People who think their life has meaning and purpose die later than people with a lower sense of personal wellbeing, according to a new study.
About 9,000 people over age 65 were followed for eight and half years as part of a study published in the Lancet. Researchers measured their wellbeing by giving them a questionnaire that gauged how much control they felt they had over their own life, and how much they thought what they did was worthwhile. The participants were then split into four groups, ranging from the highest to lowest levels of wellbeing.
Happier people tended to outlive their less fulfilled peers. Over the eight years, just 9% of people in the highest wellbeing category died, compared to 29% in the lowest category. Previous research has linked happiness to a longer life, and this new finding adds to the theory.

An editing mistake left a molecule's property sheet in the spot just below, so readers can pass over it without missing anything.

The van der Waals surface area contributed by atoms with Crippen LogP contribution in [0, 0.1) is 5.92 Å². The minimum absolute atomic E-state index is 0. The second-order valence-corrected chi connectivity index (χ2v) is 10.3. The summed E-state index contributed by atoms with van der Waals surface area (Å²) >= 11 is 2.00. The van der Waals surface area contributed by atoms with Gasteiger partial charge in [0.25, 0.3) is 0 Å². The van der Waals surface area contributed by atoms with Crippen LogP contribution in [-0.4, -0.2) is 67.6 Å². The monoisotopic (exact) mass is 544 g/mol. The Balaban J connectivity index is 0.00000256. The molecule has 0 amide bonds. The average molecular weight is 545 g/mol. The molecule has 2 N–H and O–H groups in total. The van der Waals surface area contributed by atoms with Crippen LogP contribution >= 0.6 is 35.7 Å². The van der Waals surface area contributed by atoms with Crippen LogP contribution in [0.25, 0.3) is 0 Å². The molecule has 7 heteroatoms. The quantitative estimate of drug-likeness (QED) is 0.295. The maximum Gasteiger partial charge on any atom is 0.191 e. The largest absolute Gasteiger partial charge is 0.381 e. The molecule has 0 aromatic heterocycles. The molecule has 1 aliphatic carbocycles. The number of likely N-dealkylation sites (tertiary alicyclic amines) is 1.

“There is quite good evidence from studies of people in nursing homes showing that those who have something to do and look forward to tend to be in a much better state,” says study author Andrew Steptoe, director of the University College London Institute of Epidemiology and Health Care. “I think one of the fundamental ideas is that of autonomy and sense control of their life. People can feel life is just rushing by, or once they quit working their purpose can narrow to some extent.”
Steptoe says it’s possible to engineer environments that encourage greater wellbeing, like bringing pets into nursing homes or having residents partake in gardening. Increasing meaning during the day might just increase lifespan, too.
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